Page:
- Country positions can be gleaned from Member States’ contributions. A High Ambition Coalition (HAC) to End Plastic Waste, chaired by Norway and Rwanda, comprises a group of 57 countries which recognises that ‘plastic pollution constitutes a planetary crisis’ and commits to ‘end plastic pollution by 2040’7, 8. ,
- However, discussions on plastics did not start in earnest until day 3, as there appeared to be co-ordinated resistance – notably from Brazil, China, Russia and Saudi Arabia – which preferred to debate points of procedure and voting rules – i.e. arguing for consensus voting only – while others argued for the requirement for a two-thirds majority hurdle – namely the Canada, EU, New Zealand, Norway, UK. This difference in opinion was noted and parked, allowing detailed work to begin on day 3.
- Many corporates relying on either Member States or industry organisations to represent their interests. For example, the American Chemistry Council (ACC), which lobbies on behalf of the chemical and petrochemical industry, argues for the increase in the ‘reuse and recycling of plastics’9. However, some consumer companies, notably Nestlé, PepsiCo and Unilever are asking for a common set of rules to address the full lifecycle of plastics.10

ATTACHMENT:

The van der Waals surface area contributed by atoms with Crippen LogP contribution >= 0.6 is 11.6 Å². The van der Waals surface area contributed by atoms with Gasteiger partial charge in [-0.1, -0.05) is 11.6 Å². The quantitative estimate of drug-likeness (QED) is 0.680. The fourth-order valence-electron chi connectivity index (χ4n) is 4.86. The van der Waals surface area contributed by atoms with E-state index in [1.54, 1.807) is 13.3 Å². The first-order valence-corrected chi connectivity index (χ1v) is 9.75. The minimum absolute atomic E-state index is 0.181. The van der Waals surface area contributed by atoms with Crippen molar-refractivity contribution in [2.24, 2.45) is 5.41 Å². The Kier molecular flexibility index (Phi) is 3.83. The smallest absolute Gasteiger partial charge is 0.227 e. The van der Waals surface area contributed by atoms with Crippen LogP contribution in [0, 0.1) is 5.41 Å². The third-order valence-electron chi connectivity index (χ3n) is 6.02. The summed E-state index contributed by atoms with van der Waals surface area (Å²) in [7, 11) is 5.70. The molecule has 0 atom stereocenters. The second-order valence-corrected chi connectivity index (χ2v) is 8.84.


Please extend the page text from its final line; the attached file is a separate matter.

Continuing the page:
- The financing of agreed measures will be crucial in later rounds.
- Will there be any production financial controls recommended?
- Will toxic releases and associated health concerns be left by sovereign states to litigators?
- Will extended producer responsibilities (EPR) hit the bottom lines of the brands and retailers?
- The plastic value chain is trading at the lowest equity risk premium compared to any time in the last decade (i.e., perceived risk has fallen). Investors appear focused on the plastic growth story.
- The plastic industry has one of the largest risk registers of any sector. Sources of risk include: